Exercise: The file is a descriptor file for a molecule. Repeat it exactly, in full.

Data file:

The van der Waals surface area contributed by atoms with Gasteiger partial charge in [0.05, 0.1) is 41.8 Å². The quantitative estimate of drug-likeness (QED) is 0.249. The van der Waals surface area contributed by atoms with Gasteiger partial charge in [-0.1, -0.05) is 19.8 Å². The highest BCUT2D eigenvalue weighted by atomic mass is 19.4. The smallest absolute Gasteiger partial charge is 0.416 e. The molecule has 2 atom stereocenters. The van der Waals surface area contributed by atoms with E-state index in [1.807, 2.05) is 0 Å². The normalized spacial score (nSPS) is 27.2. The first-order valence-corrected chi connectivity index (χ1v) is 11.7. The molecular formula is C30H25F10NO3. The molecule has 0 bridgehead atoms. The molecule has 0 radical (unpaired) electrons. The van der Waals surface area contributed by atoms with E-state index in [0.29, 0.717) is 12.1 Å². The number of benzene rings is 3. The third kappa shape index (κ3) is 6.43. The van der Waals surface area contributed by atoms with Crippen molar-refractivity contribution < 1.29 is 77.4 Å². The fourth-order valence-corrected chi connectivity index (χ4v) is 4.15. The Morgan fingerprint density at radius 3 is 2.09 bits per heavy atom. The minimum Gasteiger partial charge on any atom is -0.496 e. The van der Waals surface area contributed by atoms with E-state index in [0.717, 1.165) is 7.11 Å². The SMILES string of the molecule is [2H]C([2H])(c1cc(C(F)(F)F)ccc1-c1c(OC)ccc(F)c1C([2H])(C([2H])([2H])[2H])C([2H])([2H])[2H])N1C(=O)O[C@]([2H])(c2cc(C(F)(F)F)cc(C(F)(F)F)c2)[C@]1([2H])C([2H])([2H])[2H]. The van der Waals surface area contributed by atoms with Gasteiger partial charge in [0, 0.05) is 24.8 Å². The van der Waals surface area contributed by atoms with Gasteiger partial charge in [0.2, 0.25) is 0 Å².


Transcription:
The van der Waals surface area contributed by atoms with Gasteiger partial charge in [0.05, 0.1) is 41.8 Å². The quantitative estimate of drug-likeness (QED) is 0.249. The van der Waals surface area contributed by atoms with Gasteiger partial charge in [-0.1, -0.05) is 19.8 Å². The highest BCUT2D eigenvalue weighted by atomic mass is 19.4. The smallest absolute Gasteiger partial charge is 0.416 e. The molecule has 2 atom stereocenters. The van der Waals surface area contributed by atoms with E-state index in [1.807, 2.05) is 0 Å². The normalized spacial score (nSPS) is 27.2. The first-order valence-corrected chi connectivity index (χ1v) is 11.7. The molecular formula is C30H25F10NO3. The molecule has 0 bridgehead atoms. The molecule has 0 radical (unpaired) electrons. The van der Waals surface area contributed by atoms with E-state index in [0.29, 0.717) is 12.1 Å². The number of benzene rings is 3. The third kappa shape index (κ3) is 6.43. The van der Waals surface area contributed by atoms with Crippen molar-refractivity contribution < 1.29 is 77.4 Å². The fourth-order valence-corrected chi connectivity index (χ4v) is 4.15. The Morgan fingerprint density at radius 3 is 2.09 bits per heavy atom. The minimum Gasteiger partial charge on any atom is -0.496 e. The van der Waals surface area contributed by atoms with E-state index in [0.717, 1.165) is 7.11 Å². The SMILES string of the molecule is [2H]C([2H])(c1cc(C(F)(F)F)ccc1-c1c(OC)ccc(F)c1C([2H])(C([2H])([2H])[2H])C([2H])([2H])[2H])N1C(=O)O[C@]([2H])(c2cc(C(F)(F)F)cc(C(F)(F)F)c2)[C@]1([2H])C([2H])([2H])[2H]. The van der Waals surface area contributed by atoms with Gasteiger partial charge in [0, 0.05) is 24.8 Å². The van der Waals surface area contributed by atoms with Gasteiger partial charge in [0.2, 0.25) is 0 Å².